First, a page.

The role of community pharmacy in the promotion of continence care : a systematic review

Uren, Alan and Dawson, Shoba and Cotterill, Nikki and Williams, Ade and McLeod, Hugh and Chandler, David and Watson, Margaret (2024) The role of community pharmacy in the promotion of continence care : a systematic review. Research in Social and Administrative Pharmacy, 20 (8). pp. 689-696. ISSN 1551-7411 (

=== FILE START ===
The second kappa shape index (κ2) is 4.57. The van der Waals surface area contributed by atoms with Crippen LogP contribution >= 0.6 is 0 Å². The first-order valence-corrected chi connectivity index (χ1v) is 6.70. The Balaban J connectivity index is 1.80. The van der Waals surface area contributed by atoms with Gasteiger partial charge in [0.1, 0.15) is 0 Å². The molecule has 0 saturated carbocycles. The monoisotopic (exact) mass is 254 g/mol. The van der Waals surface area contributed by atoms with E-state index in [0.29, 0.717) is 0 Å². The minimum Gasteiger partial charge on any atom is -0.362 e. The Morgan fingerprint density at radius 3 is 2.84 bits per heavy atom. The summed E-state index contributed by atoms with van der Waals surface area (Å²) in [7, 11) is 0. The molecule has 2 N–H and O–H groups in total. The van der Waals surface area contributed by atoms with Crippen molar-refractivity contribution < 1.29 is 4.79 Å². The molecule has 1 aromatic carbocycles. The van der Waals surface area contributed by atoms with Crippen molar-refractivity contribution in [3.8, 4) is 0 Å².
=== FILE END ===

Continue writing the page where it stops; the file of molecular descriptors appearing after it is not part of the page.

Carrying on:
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Objectives Community pharmacies are convenient healthcare settings which provide a wide range of services in addition to medicine supply. Continence care is an area where there is an opportunity for the implementation of new innovations to improve clinical and service outcomes. The objective was to systematically evaluate evidence for the effectiveness, safety, acceptability and key determinants of interventions for the promotion and implementation of continence care in the community pharmacy setting. Methods The protocol was registered in the International Prospective Register of Systematic Reviews database (PROSPERO: CRD42022322558). The databases Medline, Embase, PsycINFO and CINAHL were searched and supplemented by grey literature searches, according to the Preferred Reporting Items for Systematic Reviews and Meta-analyses checklist. In total, 338 titles and abstracts were screened, 20 studies underwent full-text screening and four studies met the inclusion criteria and underwent quality assessment. The results are reported narratively due to the heterogeneity of study designs. Results There was some evidence for the effectiveness of interventions, resulting in increased provision of consumer self-help advice and materials, referrals to other care providers, and an increase in staff knowledge and confidence in continence care. Evidence was inconclusive for clinical outcomes due to small sample sizes and poor follow-up rates. Acceptability of interventions to both pharmacy staff and consumers was generally positive with some frustrations with reimbursement procedures and time constraints. Facilitators of a successful pharmacy-based continence service are likely to include staff training, high-quality self-care resources, increased public awareness, and the establishment of effective referral pathways and appropriate reimbursement (of service providers). Conclusions There is a paucity of evidence regarding the contribution of the community pharmacy sector to continence care. The development of a new pharmacy bladder and bowel service should involve patients, healthcare professionals and policy stakeholders to address the potential barriers and build upon the facilitators identified by this review. Patient summary We identified research that had explored how community pharmacy (chemist) personnel might support people with continence problems (e.g. bladder and bowel leakage). Only four studies were identified, however, they reported that training for pharmacy personnel and providing self-help advice about continence can be successful and was well-received by patients.